Albabat, Kasseika, Kuiper: New Ransomware Gangs Rise with Rust and Golang

02 February 2024

Cybersecurity researchers have detected in the wild yet another variant of the Phobos ransomware family known as Faust.

Researcher detailed the latest iteration of the ransomware, said it's being propagated by means of an infection that delivers a Microsoft Excel document (.XLAM) containing a VBA script.

"The attackers utilized the Gitea service to store several files encoded in Base64, each carrying a malicious binary," security researcher said in a technical report published last week. "When these files are injected into a system's memory, they initiate a file encryption attack."

Faust is the latest addition to several ransomware variants from the Phobos family, including Eking, Eight, Elbie, Devos, and 8Base. It's worth noting that Faust was previously documented by Cisco Talos in November 2023.

The cybersecurity firm described the variant as active since 2022 and "does not target specific industries or regions."

The attack chain commences with an XLAM document that, when opened, downloads Base64-encoded data from Gitea in order to save a harmless XLSX file, while also stealthily retrieving an executable that masquerades as an updater for the AVG AntiVirus software ("AVG updater.exe").

The binary, for its part, functions as a downloader to fetch and launch another executable named "SmartScreen Defender Windows.exe" in order to kick-start its encryption process by employing a fileless attack to deploy the malicious shellcode.

"The Faust variant exhibits the ability to maintain persistence in an environment and creates multiple threads for efficient execution," Lin said.

The development comes as new ransomware families such as Albabat (aka White Bat), Kasseika, Kuiper, Mimus, and NONAME have gained traction, with the former a Rust-based malware that's distributed in the form of fraudulent software such as a fake Windows 10 digital activation tool and a cheat program for the Counter-Strike 2 game.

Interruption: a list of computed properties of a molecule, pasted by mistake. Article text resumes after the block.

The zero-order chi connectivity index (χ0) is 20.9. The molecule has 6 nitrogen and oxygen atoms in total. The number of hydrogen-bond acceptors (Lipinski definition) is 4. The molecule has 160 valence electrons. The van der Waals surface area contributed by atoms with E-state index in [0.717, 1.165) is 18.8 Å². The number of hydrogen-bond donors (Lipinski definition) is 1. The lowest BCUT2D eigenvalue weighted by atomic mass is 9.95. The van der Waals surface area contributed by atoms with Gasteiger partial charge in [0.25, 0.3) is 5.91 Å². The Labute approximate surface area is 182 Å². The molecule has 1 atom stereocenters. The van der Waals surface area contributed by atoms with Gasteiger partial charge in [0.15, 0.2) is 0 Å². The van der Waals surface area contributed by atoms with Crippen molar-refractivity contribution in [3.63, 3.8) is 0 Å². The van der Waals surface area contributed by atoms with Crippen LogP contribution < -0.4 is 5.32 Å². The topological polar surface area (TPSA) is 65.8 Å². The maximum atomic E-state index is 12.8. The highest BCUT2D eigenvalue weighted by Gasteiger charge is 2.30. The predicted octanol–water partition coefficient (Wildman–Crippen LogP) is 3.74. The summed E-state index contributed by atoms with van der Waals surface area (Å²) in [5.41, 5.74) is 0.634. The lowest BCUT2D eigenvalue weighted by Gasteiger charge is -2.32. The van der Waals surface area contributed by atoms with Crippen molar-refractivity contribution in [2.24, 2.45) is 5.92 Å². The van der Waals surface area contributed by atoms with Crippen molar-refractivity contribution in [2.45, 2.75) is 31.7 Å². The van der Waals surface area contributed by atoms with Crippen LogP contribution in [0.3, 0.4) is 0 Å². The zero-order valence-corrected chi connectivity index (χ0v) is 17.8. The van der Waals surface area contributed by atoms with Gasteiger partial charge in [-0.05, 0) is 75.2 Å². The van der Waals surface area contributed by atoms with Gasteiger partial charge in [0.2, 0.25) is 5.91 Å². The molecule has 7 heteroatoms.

Trellix, which examined the Windows, Linux, and macOS versions of Kuiper earlier this month, attributed the Golang-based ransomware to a threat actor named RobinHood, who first advertised it on underground forums in September 2023.

"The concurrency focused nature of Golang benefits the threat actor here, avoiding race conditions and other common problems when dealing with multiple threads, which would have otherwise been a (near) certainty," security researcher said.

"Another factor that the Kuiper ransomware leverages, which is also a reason for Golang's increased popularity, are the language's cross-platform capabilities to create builds for a variety of platforms. This flexibility allows attackers to adapt their code with little effort, especially since the majority of the code base (i.e., encryption-related activity) is pure Golang and requires no rewriting for a different platform."

NONAME is also noteworthy for the fact that its data leak site imitates that of the LockBit group, raising the possibility that it could either be another LockBit or that it collects leaked databases shared by LockBit on the official leak portal, researcher pointed out.

The findings follow a report from French cybersecurity company that connected the nascent 3AM (also spelled ThreeAM) ransomware to the Royal/BlackSuit ransomware, which, in turn, emerged following the shutdown of the Conti cybercrime syndicate in May 2022.

The links stem from a "significant overlap" in tactics and communication channels between 3 AM ransomware and the "shared infrastructure of ex-Conti-Ryuk-TrickBot nexus."

That's not all. Ransomware actors have been observed once again using TeamViewer as an initial access vector to breach target environments and attempt to deploy encryptors based on the LockBit ransomware builder, which leaked in September 2022.

"Threat actors look for any available means of access to individual endpoints to wreak havoc and possibly extend their reach further into the infrastructure," cybersecurity firm said.

In recent weeks, LockBit 3.0 has also been distributed in the form of Microsoft Word files disguised as resumes targeting entities in South Korea, according to the researcher.


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